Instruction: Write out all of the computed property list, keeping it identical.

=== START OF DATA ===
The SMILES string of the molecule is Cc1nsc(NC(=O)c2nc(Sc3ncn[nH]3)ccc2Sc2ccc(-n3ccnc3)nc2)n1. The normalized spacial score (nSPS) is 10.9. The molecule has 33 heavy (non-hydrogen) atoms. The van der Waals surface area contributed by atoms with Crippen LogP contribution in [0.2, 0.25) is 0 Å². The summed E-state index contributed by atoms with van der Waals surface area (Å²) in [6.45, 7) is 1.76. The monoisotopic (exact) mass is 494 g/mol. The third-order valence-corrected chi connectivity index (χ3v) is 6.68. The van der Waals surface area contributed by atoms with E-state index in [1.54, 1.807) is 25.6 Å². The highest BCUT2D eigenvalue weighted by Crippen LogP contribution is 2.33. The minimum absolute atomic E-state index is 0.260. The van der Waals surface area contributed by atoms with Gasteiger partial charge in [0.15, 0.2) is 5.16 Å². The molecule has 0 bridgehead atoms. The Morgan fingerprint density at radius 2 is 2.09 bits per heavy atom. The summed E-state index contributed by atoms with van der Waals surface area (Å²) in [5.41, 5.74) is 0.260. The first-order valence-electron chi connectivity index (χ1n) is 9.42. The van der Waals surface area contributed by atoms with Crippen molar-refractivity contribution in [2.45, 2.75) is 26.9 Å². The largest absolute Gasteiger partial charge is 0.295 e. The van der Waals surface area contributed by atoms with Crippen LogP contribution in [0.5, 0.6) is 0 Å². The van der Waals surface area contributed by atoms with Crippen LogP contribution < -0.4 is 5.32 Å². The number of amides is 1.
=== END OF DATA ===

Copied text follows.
The SMILES string of the molecule is Cc1nsc(NC(=O)c2nc(Sc3ncn[nH]3)ccc2Sc2ccc(-n3ccnc3)nc2)n1. The normalized spacial score (nSPS) is 10.9. The molecule has 33 heavy (non-hydrogen) atoms. The van der Waals surface area contributed by atoms with Crippen LogP contribution in [0.2, 0.25) is 0 Å². The summed E-state index contributed by atoms with van der Waals surface area (Å²) in [6.45, 7) is 1.76. The monoisotopic (exact) mass is 494 g/mol. The third-order valence-corrected chi connectivity index (χ3v) is 6.68. The van der Waals surface area contributed by atoms with E-state index in [1.54, 1.807) is 25.6 Å². The highest BCUT2D eigenvalue weighted by Crippen LogP contribution is 2.33. The minimum absolute atomic E-state index is 0.260. The van der Waals surface area contributed by atoms with Gasteiger partial charge in [0.15, 0.2) is 5.16 Å². The molecule has 0 bridgehead atoms. The Morgan fingerprint density at radius 2 is 2.09 bits per heavy atom. The summed E-state index contributed by atoms with van der Waals surface area (Å²) in [5.41, 5.74) is 0.260. The first-order valence-electron chi connectivity index (χ1n) is 9.42. The van der Waals surface area contributed by atoms with Crippen molar-refractivity contribution in [2.45, 2.75) is 26.9 Å². The largest absolute Gasteiger partial charge is 0.295 e. The van der Waals surface area contributed by atoms with Crippen LogP contribution in [0.5, 0.6) is 0 Å². The van der Waals surface area contributed by atoms with Crippen LogP contribution < -0.4 is 5.32 Å². The number of amides is 1.